Surprises around every corner

Feb. 4th 2015

February 4, 2015

Wow what I day I had yesterday! I started out with two radio interviews, which of course I knew about, but ended up with several more surprises that I didn’t expect.


I woke yesterday morning early so I could be in Fredericksburg for two radio interviews with Thunder 104.5 and Super Hits 95.9. We are the “Deal of the Day” for both stations this week. The “Deal” will be purchase a certificate valued at $50 for just $25 for Belle Grove Plantation. Then you can use the full face value towards rooms or events we are having throughout the year. They go on sale tomorrow morning (Thursday, February 5th) at 8:20am. They will open their online store at that time and the sale will go on until all the certificates are sold. Believe me, it will go really fast, so if you want one, you better be ready to hit it fast. You ca go to their online store through this link:

Both Thunder 104.5 and Super Hits 95.9 have been promoting our “Deal of the Day” through their website and radio advertising. But yesterday, I got to come into the station and talk with Denny and Christal on Thunder and Dave on Super Hits. It was so much fun! Tammy Anderson, our Weddings and Events Specialist came along to video tape it for me and to have just as much fun as I did!

You can see the fun we had on our YouTube video of the event!

Super Hits

And by the way, the final answer to Denny’s questions that stumped me was “Jemmy”. However in my defense, “Jemmy” was not a common nickname for James Madison by his friends. It was a family nickname.

After I left the radio station, I headed back to Belle Grove for a meeting at 10am with Charles Thomas of Central Virginia Television Network. CVTN is a public broadcasting channel that covers the Fredericksburg, Stafford and Spotsylvania areas. He is working on expanding into our area here in King George and beyond. Our Economic Development Director here in King George, Linwood Thomas, set up this meeting and frankly, I have to say a huge “thank you” to him.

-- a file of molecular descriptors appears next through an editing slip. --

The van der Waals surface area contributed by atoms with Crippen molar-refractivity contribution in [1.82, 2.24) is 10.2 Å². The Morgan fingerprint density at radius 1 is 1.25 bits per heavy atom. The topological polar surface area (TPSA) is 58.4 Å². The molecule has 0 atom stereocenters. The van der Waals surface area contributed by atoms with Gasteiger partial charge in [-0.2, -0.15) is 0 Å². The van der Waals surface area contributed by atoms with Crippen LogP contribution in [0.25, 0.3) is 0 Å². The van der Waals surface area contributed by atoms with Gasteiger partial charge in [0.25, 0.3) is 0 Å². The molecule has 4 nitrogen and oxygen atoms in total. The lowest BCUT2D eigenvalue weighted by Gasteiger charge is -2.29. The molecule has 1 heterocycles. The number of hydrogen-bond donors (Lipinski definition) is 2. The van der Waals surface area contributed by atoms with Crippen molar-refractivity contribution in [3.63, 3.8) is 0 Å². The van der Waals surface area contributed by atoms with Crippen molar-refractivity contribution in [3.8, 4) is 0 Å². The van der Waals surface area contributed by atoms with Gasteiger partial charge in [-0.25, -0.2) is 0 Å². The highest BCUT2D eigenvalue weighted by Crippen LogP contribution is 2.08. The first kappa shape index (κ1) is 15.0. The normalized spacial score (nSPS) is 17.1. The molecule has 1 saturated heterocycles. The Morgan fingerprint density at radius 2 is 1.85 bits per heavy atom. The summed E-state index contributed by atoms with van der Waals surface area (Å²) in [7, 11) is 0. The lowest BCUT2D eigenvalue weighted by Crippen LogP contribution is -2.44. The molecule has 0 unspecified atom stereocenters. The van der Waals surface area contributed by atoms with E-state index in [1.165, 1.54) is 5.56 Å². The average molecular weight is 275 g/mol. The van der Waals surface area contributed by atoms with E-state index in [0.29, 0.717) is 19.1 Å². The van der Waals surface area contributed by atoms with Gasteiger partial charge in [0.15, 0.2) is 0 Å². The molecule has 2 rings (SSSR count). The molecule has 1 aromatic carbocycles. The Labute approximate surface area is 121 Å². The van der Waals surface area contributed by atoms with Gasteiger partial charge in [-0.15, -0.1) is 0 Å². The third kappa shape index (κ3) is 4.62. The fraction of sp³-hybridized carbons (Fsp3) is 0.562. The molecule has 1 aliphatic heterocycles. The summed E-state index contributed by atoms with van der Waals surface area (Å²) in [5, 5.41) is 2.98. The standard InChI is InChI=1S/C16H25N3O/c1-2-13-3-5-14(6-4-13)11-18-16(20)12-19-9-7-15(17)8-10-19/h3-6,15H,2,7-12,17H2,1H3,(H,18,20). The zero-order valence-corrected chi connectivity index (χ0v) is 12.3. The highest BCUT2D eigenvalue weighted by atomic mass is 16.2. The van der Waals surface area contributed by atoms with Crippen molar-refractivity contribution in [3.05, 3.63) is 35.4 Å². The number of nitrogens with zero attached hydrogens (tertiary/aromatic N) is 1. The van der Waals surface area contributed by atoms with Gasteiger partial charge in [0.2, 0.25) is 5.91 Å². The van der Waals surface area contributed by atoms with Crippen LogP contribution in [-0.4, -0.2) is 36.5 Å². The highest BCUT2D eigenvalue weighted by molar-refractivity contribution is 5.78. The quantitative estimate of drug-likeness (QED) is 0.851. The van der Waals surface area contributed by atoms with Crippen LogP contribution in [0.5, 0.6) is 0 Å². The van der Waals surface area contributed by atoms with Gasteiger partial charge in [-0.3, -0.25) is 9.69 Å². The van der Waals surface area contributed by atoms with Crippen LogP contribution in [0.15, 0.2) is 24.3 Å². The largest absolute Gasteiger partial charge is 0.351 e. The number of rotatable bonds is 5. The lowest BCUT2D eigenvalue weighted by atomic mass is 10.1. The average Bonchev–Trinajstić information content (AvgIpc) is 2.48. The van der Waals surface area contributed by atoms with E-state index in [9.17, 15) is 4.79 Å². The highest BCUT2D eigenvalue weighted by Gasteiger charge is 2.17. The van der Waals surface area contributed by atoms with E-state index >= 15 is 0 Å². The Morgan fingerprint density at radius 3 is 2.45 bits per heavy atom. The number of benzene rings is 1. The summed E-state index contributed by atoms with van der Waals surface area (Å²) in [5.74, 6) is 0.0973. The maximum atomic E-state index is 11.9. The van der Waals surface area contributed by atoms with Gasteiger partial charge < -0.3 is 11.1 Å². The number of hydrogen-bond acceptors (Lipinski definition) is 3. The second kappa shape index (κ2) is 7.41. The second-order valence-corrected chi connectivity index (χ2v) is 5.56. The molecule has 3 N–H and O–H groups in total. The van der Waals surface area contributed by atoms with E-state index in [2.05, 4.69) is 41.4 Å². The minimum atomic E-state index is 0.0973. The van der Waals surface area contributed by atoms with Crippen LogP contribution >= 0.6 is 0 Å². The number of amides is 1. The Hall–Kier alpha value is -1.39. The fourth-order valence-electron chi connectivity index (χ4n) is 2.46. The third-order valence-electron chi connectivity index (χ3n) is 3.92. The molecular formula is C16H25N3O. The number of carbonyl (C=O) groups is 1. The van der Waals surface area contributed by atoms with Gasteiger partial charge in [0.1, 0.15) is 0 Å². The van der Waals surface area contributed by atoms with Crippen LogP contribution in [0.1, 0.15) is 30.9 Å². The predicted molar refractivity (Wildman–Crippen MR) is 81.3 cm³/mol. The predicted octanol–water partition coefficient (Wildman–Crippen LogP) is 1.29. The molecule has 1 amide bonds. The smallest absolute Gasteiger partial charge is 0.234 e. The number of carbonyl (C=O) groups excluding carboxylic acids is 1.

It was a wonderful meeting! It started out as a one hour meeting, but ended up being over two hours! Ok, I have to admit, these happens a lot with our meetings. There is just so much to see and learn about while you are visiting us. By the end of the meeting, Charles and I were brain storming on not just one program for Belle Grove, but several! Who knows, we might even get to do a movie!

During our meeting, I had left my cell phone in my office so as not to disturb our meeting. But I had received several calls while I was away. One of them, well let’s just say was one of the great surprises of the day. This call came from the Virginia Living Magazine.

You may have remember last month, we were requesting everyone to vote for us during the “Best of Virginia” for the Virginia Living Magazine. We had asked everyone to please vote for us in several (five) categories. By us making at least one of those categories, we would receive recognition in their May Best of Virginia issue, which means free advertising having our name on a list.


We were informed yesterday that we had made three of those categories!!

I can’t tell you which ones just yet and they wouldn’t tell me if we made first, second or third on those categories, they want me to wait until May to find out. But we must have done well because they were asking for more information about Belle Grove Plantation, beyond our contact information!! This could mean that we might get a little featurette beside some of those categories!!

Brett and I have to send out a HUGE “Thank you” to everyone that voted, shared and shared again for us during the polling time. You cannot image how much this really means to us! We would have never made it without each of you!

During the day, I also received notification that an article by Nikki Ducas with the Fredericksburg Parent and Family had been published. Nikki had come to me and asked if I would contribute to her article about Romantic Getaways at Bed and Breakfasts. Of course I loved helping. Where else in the world can you find a more romantic location than Belle Grove Plantation. Of course I am a little bias. But really?

You can see the whole article at:

Our Civil War News ad also came out yesterday. We are so excited about our Civil War Weekend. We are combining forces with Port Royal and Caroline County for this very special event. It will be the 150th Anniversary of the pursue and capture of John Wilkes Booth this year, so this event is sure to be huge! We will be posting information on this event soon!

Well, what does today have to hold? I am not sure, but it is going to be hard to beat the excitement of yesterday!